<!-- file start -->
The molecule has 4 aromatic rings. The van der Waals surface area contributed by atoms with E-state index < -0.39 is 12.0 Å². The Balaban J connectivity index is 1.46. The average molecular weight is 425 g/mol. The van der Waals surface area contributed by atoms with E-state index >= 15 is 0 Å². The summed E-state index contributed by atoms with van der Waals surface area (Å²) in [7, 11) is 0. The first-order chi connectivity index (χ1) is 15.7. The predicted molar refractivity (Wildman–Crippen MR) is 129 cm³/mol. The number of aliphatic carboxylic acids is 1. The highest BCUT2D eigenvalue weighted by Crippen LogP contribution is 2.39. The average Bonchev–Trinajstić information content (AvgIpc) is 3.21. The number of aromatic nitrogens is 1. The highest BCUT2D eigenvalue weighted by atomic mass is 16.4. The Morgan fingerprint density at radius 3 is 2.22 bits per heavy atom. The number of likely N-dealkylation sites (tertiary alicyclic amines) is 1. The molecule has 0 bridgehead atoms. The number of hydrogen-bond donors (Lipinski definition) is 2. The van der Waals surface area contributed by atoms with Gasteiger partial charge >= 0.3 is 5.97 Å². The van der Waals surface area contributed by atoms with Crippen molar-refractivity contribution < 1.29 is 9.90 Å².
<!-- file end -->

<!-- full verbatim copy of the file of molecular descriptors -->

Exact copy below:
The molecule has 4 aromatic rings. The van der Waals surface area contributed by atoms with E-state index < -0.39 is 12.0 Å². The Balaban J connectivity index is 1.46. The average molecular weight is 425 g/mol. The van der Waals surface area contributed by atoms with E-state index >= 15 is 0 Å². The summed E-state index contributed by atoms with van der Waals surface area (Å²) in [7, 11) is 0. The first-order chi connectivity index (χ1) is 15.7. The predicted molar refractivity (Wildman–Crippen MR) is 129 cm³/mol. The number of aliphatic carboxylic acids is 1. The highest BCUT2D eigenvalue weighted by Crippen LogP contribution is 2.39. The average Bonchev–Trinajstić information content (AvgIpc) is 3.21. The number of aromatic nitrogens is 1. The highest BCUT2D eigenvalue weighted by atomic mass is 16.4. The Morgan fingerprint density at radius 3 is 2.22 bits per heavy atom. The number of likely N-dealkylation sites (tertiary alicyclic amines) is 1. The molecule has 0 bridgehead atoms. The number of hydrogen-bond donors (Lipinski definition) is 2. The van der Waals surface area contributed by atoms with Gasteiger partial charge >= 0.3 is 5.97 Å². The van der Waals surface area contributed by atoms with Crippen molar-refractivity contribution < 1.29 is 9.90 Å².